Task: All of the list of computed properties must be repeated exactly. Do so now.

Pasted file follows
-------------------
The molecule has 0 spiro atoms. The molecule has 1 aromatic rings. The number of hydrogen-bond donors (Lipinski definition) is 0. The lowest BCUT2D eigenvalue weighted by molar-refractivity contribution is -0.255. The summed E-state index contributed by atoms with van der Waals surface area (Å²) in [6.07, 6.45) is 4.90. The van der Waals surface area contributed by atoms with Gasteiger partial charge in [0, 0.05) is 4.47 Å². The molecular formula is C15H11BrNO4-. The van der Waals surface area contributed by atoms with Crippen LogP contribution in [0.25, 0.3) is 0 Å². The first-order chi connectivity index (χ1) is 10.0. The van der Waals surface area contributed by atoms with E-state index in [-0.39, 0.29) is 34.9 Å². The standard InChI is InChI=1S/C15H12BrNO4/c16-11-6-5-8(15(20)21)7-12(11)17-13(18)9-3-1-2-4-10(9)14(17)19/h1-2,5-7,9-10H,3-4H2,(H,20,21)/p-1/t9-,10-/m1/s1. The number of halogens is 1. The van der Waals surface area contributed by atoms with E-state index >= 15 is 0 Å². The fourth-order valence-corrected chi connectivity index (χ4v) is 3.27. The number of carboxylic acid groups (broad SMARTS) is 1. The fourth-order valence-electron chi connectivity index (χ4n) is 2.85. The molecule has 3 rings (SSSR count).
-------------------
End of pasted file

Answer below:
The molecule has 0 spiro atoms. The molecule has 1 aromatic rings. The number of hydrogen-bond donors (Lipinski definition) is 0. The lowest BCUT2D eigenvalue weighted by molar-refractivity contribution is -0.255. The summed E-state index contributed by atoms with van der Waals surface area (Å²) in [6.07, 6.45) is 4.90. The van der Waals surface area contributed by atoms with Gasteiger partial charge in [0, 0.05) is 4.47 Å². The molecular formula is C15H11BrNO4-. The van der Waals surface area contributed by atoms with Crippen LogP contribution in [0.25, 0.3) is 0 Å². The first-order chi connectivity index (χ1) is 10.0. The van der Waals surface area contributed by atoms with E-state index in [-0.39, 0.29) is 34.9 Å². The standard InChI is InChI=1S/C15H12BrNO4/c16-11-6-5-8(15(20)21)7-12(11)17-13(18)9-3-1-2-4-10(9)14(17)19/h1-2,5-7,9-10H,3-4H2,(H,20,21)/p-1/t9-,10-/m1/s1. The number of halogens is 1. The van der Waals surface area contributed by atoms with E-state index >= 15 is 0 Å². The fourth-order valence-corrected chi connectivity index (χ4v) is 3.27. The number of carboxylic acid groups (broad SMARTS) is 1. The fourth-order valence-electron chi connectivity index (χ4n) is 2.85. The molecule has 3 rings (SSSR count).